pyrazinamide, rifampin (Rifadin), ritonavir (Norvir), rosiglitazone (Avandia),
simvastatin (Zocor), tacrine (Cognex), tamoxifen, terbinafine (Lamisil), valproic
acid, and zileuton (Zyflo).

Interactions with Foods:

None known.

Interactions with Lab Tests:

BLOOD GLUCOSE: Cassia cinnamon might lower blood glucose levels and test
results in some patients (8).
LIVER FUNCTION TESTS: There is some concern that ingesting large amounts
of cassia cinnamon might increase liver enzymes and cause hepatotoxicity
in some people. Cassia cinnamon contains coumarin which can cause
hepatotoxicity in animal models (14). In humans, very high doses of coumarin
from 50-7000 mg/day can result in hepatotoxicity that resolves when coumarin is
discontinued (17). Lower amounts might also cause liver problem in susceptible
people such as those with pre-existing liver disease.

Interactions with Diseases or Conditions:

DIABETES: Cassia cinnamon might lower blood glucose in patients with type
2 diabetes (8). Tell patients with diabetes to use cassia cinnamon products
cautiously and monitor blood glucose levels very closely. Dose adjustments to
diabetes medications might be necessary.
LIVER DISEASE: There is some concern that ingesting large amounts of cassia
cinnamon might cause hepatotoxicity in susceptible people. Cassia cinnamon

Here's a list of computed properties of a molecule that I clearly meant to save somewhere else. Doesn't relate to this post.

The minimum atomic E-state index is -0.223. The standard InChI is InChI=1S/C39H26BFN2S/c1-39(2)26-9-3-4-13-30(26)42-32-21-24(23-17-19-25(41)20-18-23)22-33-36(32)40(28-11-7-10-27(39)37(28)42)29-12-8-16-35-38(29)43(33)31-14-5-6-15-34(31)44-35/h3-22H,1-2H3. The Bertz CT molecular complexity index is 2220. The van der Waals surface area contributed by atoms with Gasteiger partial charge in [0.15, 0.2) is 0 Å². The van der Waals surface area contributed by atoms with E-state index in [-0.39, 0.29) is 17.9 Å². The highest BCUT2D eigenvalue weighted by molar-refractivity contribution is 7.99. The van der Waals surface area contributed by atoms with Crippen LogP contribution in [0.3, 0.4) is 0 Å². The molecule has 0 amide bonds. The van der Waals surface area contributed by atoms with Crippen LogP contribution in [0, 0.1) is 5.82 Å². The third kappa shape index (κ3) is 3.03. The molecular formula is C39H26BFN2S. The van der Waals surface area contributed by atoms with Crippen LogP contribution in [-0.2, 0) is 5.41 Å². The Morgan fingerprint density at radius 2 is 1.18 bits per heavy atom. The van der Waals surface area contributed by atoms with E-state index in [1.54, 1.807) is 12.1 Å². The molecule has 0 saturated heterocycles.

contains coumarin which can cause hepatotoxicity in animal models (14). In
otherwise healthy humans, very high doses of coumarin from 50-7000 mg/day
can result in hepatotoxicity that resolves when coumarin is discontinued (17).
Lower amounts cassia cinnamon might exacerbate liver function in people with
existing liver disease.
SURGERY: Cassia cinnamon might affect blood glucose levels. Theoretically,
cassia cinnamon might interfere with blood glucose control during and after
surgical procedures. Tell patients to discontinue cassia cinnamon at least 2 weeks
before elective surgical procedures.

Dosage/Administration:

ORAL: For type 1 or type 2 diabetes, 1 to 6 grams (1 teaspoon = 4.75 grams) of

cassia cinnamon daily for up to 4 months have been used. (8, 13, 18, 19).

Editor's Comments:

There are a lot of different types of cinnamon. Cinnamomum verum (Ceylon
cinnamon) is the type used most commonly in the Western world. Cinnamomum
aromaticum (Cassia cinnamon or Chinese cinnamon) is also commonly used.
In many cases, the cinnamon spice purchased in food stores contains a
combination of these different types of cinnamon. So far, only cassia cinnamon
has been shown to have any effect on blood glucose in humans. However,
Cinnamomum verum also contains the hydroxychalcone polymer thought to be
responsible for lowering blood sugar (5).

Specific References: Cinnamon

1. lectronic Code of Federal Regulations. Title 21. Part 182 -
E
-
Substances
Generally
Recognized
As
Safe.
Available
at:
http://ecfr.gpoaccess.gov/cgi/t/text/text-idx?c=ecfr&sid=
786bafc6f6343634fbf79fcdca7061e1&rgn=div5&view=
text&node=21:3.0.1.1.13&idno=21

2. Lee HS, Ahn YJ. Growth-Inhibiting Effects of Cinnamomum cassia Bark-
Derived Materials on Human Intestinal Bacteria. J Agric Food Chem
1998;46:8-12.

3. Koh WS, Yoon SY, Kwon BM, et al. Cinnamaldehyde inhibits lymphocyte